The Society for the Protection of Nature in Lebanon (SPNL)- a member of the MedWet Scientific and Technical Network- has managed in recent years to revive and apply the concept of Hima, a protected area system that combines the use of cultural heritage for the conservation of the environment, community involvement, and scientific assessment tools.
In the beginning of 2013, SPNL initiated a project for empowering women funded by the UN Women Fund for Gender Equality– “Promoting Hima Women Empowerment for Conservation and Livelihood”. The three year project aims at enhancing the livelihood of rural women through the revival of the Hima approach in the sustainable management of three IBAs of Lebanon: Aanjar, Kfar Zabad, and the Upper Mountains of Akkar- Donnieh.
We took the opportunity to take a short interview from Ms Jamal Hamzeh- project coordinator.
1. Can you please explain very briefly what a Hima area is?
Hima means protected area in Arabic; it is a community based approach used for the conservation of sites, species, habitats, and people in order to achieve the sustainable use of natural resources. It originated more than 1,500 years ago where it was spread along the Arab Peninsula as a “tribal” system of sustainable management of natural resources.
It was applied as a system for organizing, maintaining, regulating, and utilizing natural pasture and rangelands in a way fitting with ecosystems and local practices within harsh environment. It evolved with Islam adding to it values and rules such as equity, benefit to the poor,… Hima management and decisions are made by the local communities themselves.
SPNL is reviving the Hima approach in collaboration with municipalities in order to promote the conservation of Important Bird Areas (IBAs) and the sustainable use of natural resources. Accordingly, SPNL announced several Hima types in Lebanon; Hima for sustainable hunting, Hima for sustainable fishing, Hima for sustainable grazing, and Hima for sustainable use of water resources.
2. Why did you select women as the target group for this project?
Women have a basic, influential, and guiding role in the communities and in raising up new generations. Moreover, rural women have differentiated responsibilities for maintaining the household (food, medicine, fire, water,..), where many of these activities are dependent on the environment and the sustainable use of its natural resources. Therefore, the state of the environment has a massive impact on women and their role and responsibilities, and affects their health, their labor, etc.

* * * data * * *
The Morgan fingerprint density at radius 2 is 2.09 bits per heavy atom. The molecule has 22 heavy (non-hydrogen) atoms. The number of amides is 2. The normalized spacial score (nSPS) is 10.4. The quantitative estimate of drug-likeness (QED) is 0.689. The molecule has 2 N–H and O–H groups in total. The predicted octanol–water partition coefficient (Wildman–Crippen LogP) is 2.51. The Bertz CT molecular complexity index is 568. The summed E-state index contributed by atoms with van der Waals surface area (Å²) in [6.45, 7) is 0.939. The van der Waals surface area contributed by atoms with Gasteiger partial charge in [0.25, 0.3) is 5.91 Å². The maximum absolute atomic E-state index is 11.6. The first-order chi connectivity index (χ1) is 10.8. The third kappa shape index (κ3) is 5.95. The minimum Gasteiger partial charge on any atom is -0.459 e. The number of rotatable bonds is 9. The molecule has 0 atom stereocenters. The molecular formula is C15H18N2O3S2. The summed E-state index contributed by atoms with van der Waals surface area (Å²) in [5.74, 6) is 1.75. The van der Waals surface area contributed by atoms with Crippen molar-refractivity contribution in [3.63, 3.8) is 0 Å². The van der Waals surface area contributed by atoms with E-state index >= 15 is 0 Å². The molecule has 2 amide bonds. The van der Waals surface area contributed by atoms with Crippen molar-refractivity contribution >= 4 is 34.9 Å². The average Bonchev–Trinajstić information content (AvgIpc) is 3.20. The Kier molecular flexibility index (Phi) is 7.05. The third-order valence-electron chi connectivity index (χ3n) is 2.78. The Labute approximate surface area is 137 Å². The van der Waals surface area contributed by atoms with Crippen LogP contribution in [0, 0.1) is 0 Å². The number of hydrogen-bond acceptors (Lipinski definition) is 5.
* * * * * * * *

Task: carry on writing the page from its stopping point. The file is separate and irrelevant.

3. What are the goals of this project?
This project addresses the involvement of women in the sustainable management of natural resources, conservation of globally threatened species at IBAs/Himas, and supports the women in generating income to maintain their livelihoods in close connection with protected sites.
The main goal of the project is to empower women politically and economically, thus enhancing the livelihood of rural women through the revival of the Hima approach in the sustainable management of the IBAs of Lebanon and conservation of globally threatened species.
Three Hima sites are involved in this project, and are located in Aanjar, Kfar Zabad, and Upper Akkar. The communities around these 3 Hima sites are rural and depend mainly on agriculture for their livelihoods, but also possess different characteristics such as diverse religions, sects and alienation to different political parties. This programme targets 90 rural women who are residing around the 3 involved Hima sites (30 women per site).
4. What results do you expect by the end of the three years of the project?
By end of the project:
– Women groups should have increased understanding on Hima approach and proactive action on natural resources sustainable use, through organizing different training workshops on Hima approach, sustainable use of natural resources, conservation of globally threatened species, and site local action plans.
– Women groups should have raised voice in the local committee for the sustainable management of the site, through organizing different capacity building trainings on the Convention on the Elimination of Discrimination against Women (CEDAW) and right-based approach, leadership, decision making, and group work collective skills, in addition to initiating women legal cooperatives within the sites.
– Women groups should benefit from new job opportunities and income generating activities within the sites, through developing ecotourism and marketing plans, organizing training workshops on the skills needed for the identified job opportunities and how to start a small business, manage it, generate income, and manage financials in it. Furthermore, women will be provided with the needed tools and equipment for the identified job opportunities and various marketing approaches will be used to support women such as branding, brochures, linkage with SPNL website, festivals etc.
– Rural women and decision makers should show increased interest to involve women in the protected areas management, through exchanging visits between the Hima sites, developing a guide including the success stories and lessons learned, and using different media tools to disseminate these lessons.